In August of 1813, Annabella contacted Byron in writing for the first time. The letters continued into the next year, some offering reassurance and support during times in which public opinion of him was not favorable, others describing the "imperfect attachment" she felt for him. During this time, he honored an invitation from Sir Ralph Milbanke to visit Seaham Hall, the family home in Durham County. 1813 is a common year starting on Friday (link will take you to calendar). ... Durham County has several possible meanings: Durham County, North Carolina in the United States Durham County, Ontario in Canada County Durham in England For other meanings of Durham please see Durham (disambiguation) This is a disambiguation page — a navigational aid which lists other pages that might otherwise share the same...


Lord Byron made a second proposal to Annabella in September of 1814 and she accepted. The couple exchanged vows in a private ceremony at Seaham Hall on January 2, 1815, and made their home at Piccadilly Terrace in London. Byron was in the throes of extreme financial distress. He rejected money he was offered for his written works, feeling the sums were insufficient, and he was having difficulty selling his estates at Newstead Abbey and Rochdale to clear his debt. During the summer of 1815, he began to unleash his anger and hostility on Annabella. His moods were dark and he began to drink heavily. In a letter to his half-sister, Augusta Leigh, he stated his suspicions that Annabella had broken the lock on his desk and searched it. Later in the year, he began an affair with Susan Boyce, a London chorus girl. 1814 was a common year starting on Saturday (see link for calendar). ... January 2 is the 2nd day of the year in the Gregorian Calendar. ... 1815 was a common year starting on Sunday (see link for calendar). ... Newstead Abbey, near Nottingham, originally an Augustinian foundation, is now best known as the ancestral home of Lord Byron. ... This article is about the English town. ... Augusta Byron, later Augusta Leigh (1783 - 1851) was the only daughter of Captain Mad Jack Byron, the poet Lord Byrons father, by his first wife, Amelia dArcy, Baroness Conyers in her own right, the divorced wife of Francis, Marquis of Carmarthen, who was later to become 5th Duke...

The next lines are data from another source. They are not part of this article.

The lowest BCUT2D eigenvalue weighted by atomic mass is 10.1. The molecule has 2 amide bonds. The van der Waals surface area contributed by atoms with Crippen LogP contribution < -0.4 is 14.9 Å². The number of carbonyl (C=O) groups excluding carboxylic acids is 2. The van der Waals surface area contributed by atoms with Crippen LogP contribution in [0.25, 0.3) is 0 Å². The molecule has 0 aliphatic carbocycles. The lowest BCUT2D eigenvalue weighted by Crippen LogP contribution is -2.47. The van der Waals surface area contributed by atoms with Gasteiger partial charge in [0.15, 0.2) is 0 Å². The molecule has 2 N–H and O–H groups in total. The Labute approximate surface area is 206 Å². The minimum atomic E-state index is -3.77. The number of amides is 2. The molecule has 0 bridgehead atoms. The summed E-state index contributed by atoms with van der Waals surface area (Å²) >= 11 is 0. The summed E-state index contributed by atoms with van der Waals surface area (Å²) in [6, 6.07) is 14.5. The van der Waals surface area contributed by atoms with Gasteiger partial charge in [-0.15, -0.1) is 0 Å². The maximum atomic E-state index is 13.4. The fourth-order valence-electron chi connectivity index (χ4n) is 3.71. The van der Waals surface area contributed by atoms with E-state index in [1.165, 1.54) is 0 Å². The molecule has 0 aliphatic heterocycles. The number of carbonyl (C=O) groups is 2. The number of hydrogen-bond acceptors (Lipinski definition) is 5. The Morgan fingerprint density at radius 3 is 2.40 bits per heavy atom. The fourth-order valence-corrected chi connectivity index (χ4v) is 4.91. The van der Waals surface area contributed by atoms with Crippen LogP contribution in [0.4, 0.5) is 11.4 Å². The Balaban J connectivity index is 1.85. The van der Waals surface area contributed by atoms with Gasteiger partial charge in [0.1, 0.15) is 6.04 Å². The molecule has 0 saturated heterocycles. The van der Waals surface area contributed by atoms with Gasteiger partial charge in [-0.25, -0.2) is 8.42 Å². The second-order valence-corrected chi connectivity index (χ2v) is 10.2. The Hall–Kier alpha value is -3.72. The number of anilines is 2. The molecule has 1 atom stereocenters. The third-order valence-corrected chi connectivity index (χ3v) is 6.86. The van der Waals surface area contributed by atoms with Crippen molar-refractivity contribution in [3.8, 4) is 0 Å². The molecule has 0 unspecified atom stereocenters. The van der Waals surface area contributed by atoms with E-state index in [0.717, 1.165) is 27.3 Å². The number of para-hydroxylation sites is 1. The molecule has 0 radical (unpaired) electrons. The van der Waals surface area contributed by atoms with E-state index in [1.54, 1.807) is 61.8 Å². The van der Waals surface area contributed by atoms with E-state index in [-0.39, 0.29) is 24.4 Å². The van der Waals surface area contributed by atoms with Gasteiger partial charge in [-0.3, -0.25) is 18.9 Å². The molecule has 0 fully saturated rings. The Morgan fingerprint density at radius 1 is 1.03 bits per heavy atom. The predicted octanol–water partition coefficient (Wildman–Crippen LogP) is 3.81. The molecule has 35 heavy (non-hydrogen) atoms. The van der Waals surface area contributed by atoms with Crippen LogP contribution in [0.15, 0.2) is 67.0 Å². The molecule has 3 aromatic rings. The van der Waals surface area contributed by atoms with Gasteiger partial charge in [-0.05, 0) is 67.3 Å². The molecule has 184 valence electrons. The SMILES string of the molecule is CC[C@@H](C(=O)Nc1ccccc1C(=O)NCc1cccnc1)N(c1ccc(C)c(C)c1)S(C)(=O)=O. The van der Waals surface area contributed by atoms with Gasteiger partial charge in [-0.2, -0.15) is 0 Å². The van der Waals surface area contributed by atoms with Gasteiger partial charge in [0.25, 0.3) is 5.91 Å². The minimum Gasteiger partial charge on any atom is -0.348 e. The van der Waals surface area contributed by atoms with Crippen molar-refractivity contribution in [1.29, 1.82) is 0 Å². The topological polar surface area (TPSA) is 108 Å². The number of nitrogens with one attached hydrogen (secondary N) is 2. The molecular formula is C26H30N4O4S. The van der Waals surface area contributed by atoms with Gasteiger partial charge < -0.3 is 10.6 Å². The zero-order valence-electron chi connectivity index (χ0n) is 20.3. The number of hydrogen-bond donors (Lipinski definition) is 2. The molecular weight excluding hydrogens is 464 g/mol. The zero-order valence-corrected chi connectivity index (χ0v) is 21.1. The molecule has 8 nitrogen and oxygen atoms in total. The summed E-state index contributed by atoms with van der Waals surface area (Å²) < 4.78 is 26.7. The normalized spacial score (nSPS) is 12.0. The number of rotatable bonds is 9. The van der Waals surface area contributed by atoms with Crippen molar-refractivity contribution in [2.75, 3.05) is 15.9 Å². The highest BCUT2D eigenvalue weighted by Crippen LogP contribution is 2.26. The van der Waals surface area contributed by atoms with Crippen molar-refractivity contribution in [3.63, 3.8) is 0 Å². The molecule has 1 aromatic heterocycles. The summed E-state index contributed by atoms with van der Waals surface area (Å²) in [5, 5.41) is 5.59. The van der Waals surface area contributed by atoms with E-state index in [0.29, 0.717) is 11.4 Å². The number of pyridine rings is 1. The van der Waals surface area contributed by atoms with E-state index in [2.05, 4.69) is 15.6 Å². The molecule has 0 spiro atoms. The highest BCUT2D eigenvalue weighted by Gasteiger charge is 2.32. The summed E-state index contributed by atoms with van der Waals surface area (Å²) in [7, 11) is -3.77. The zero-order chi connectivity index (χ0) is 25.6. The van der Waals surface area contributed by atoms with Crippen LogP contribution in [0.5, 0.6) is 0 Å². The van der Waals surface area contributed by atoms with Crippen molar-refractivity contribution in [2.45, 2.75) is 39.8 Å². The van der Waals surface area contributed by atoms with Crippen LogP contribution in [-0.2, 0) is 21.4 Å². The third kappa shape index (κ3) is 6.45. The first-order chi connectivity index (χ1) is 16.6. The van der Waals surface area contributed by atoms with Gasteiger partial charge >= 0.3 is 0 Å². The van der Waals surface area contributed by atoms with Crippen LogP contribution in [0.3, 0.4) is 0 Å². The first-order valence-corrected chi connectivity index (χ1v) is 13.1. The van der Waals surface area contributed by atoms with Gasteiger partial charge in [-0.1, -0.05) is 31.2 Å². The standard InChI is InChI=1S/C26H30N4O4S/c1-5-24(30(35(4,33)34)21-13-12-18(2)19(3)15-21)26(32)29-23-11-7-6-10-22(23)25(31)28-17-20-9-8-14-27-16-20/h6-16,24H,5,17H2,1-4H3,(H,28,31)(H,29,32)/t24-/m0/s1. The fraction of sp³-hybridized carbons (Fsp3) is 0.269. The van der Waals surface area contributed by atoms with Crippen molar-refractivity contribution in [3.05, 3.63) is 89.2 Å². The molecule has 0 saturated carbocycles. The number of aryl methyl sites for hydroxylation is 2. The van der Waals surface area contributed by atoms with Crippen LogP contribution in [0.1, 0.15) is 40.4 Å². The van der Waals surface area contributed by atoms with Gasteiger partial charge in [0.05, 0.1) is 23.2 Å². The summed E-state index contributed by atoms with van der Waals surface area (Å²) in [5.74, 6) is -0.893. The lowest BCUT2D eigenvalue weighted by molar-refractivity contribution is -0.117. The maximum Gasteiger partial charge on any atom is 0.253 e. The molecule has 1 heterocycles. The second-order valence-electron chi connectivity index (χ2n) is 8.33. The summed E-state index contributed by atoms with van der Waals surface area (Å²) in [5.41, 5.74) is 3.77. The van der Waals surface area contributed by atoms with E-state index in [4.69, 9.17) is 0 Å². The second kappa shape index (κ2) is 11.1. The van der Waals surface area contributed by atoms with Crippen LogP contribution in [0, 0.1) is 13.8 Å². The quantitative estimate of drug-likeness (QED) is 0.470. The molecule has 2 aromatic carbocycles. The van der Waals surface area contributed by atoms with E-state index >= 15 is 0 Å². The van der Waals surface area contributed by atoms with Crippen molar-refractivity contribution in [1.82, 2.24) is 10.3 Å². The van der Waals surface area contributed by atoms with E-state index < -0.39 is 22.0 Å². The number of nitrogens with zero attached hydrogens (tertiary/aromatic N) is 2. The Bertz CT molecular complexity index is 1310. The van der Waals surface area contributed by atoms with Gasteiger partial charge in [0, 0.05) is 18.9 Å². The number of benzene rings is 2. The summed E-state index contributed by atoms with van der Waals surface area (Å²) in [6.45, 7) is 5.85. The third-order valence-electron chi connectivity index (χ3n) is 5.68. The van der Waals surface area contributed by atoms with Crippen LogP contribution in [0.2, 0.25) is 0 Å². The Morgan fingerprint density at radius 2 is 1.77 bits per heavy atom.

Annabella became increasing distressed. She was in the late stages of pregnancy and feared Byron may have been going mad. In November of 1815, she wrote to Augusta and told her of Byron's moods and behavior. In answer to her sister-in-law's letter, Augusta traveled to the Byrons' home to assist. Upon her arrival, she became the recipient of Byron's wrath. Annabella believed him to be temporarily insane. On December 10th, she gave birth to their only child, a daughter whom they named Ada. This did nothing to quiet Byron's despair. The event, instead, seemed to mount it. December 10 is the 344th day (345th in leap years) of the year in the Gregorian calendar. ... Augusta Ada King, Countess of Lovelace (December 10, 1815 - November 27, 1852) is mainly known for having written a description of Charles Babbages early mechanical general_purpose computer, the analytical engine. ...


In January of 1816, as the Byron's passed their first anniversary, Lord Byron suggested they rid themselves of the house at Piccadilly Terrace. He recommended that Annabella take Ada to the home of her parents and stay there temporarily until he settled their finances. In disbelief, Annabella sought medical advice. She was now certain her husband had gone mad. She invited a physician to their home to assess Byron. Byron was unaware of the true purpose for the visit. It was recommended to her that she do as Byron requested and relocate to her parents' estate. 1816 was a leap year starting on Monday (see link for calendar). ...